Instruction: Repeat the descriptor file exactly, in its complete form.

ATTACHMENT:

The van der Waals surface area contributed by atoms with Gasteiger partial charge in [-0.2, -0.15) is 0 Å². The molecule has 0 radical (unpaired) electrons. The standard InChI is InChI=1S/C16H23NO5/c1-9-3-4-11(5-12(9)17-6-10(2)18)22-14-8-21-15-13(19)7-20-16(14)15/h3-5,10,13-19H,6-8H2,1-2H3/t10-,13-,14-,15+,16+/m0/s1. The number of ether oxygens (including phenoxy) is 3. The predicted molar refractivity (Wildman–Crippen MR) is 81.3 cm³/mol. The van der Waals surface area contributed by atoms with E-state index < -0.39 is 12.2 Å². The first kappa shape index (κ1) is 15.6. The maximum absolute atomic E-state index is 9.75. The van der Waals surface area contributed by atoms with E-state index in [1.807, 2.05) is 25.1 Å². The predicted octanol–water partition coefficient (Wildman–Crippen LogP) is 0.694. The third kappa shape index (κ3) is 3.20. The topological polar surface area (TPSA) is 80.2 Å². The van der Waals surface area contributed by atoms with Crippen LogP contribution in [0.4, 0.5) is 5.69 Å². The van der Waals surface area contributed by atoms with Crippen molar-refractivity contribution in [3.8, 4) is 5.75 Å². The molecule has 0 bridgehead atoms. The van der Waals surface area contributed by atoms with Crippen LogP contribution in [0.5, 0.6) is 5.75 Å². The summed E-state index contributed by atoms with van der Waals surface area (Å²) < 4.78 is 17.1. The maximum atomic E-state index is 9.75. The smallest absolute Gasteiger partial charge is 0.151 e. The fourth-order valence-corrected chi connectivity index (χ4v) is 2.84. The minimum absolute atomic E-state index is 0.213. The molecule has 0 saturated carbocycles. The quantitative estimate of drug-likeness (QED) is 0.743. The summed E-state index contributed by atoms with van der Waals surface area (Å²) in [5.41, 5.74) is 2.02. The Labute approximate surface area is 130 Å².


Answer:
The van der Waals surface area contributed by atoms with Gasteiger partial charge in [-0.2, -0.15) is 0 Å². The molecule has 0 radical (unpaired) electrons. The standard InChI is InChI=1S/C16H23NO5/c1-9-3-4-11(5-12(9)17-6-10(2)18)22-14-8-21-15-13(19)7-20-16(14)15/h3-5,10,13-19H,6-8H2,1-2H3/t10-,13-,14-,15+,16+/m0/s1. The number of ether oxygens (including phenoxy) is 3. The predicted molar refractivity (Wildman–Crippen MR) is 81.3 cm³/mol. The van der Waals surface area contributed by atoms with E-state index < -0.39 is 12.2 Å². The first kappa shape index (κ1) is 15.6. The maximum absolute atomic E-state index is 9.75. The van der Waals surface area contributed by atoms with E-state index in [1.807, 2.05) is 25.1 Å². The predicted octanol–water partition coefficient (Wildman–Crippen LogP) is 0.694. The third kappa shape index (κ3) is 3.20. The topological polar surface area (TPSA) is 80.2 Å². The van der Waals surface area contributed by atoms with Crippen LogP contribution in [0.4, 0.5) is 5.69 Å². The van der Waals surface area contributed by atoms with Crippen molar-refractivity contribution in [3.8, 4) is 5.75 Å². The molecule has 0 bridgehead atoms. The van der Waals surface area contributed by atoms with Crippen LogP contribution in [0.5, 0.6) is 5.75 Å². The summed E-state index contributed by atoms with van der Waals surface area (Å²) < 4.78 is 17.1. The maximum atomic E-state index is 9.75. The smallest absolute Gasteiger partial charge is 0.151 e. The fourth-order valence-corrected chi connectivity index (χ4v) is 2.84. The minimum absolute atomic E-state index is 0.213. The molecule has 0 saturated carbocycles. The quantitative estimate of drug-likeness (QED) is 0.743. The summed E-state index contributed by atoms with van der Waals surface area (Å²) in [5.41, 5.74) is 2.02. The Labute approximate surface area is 130 Å².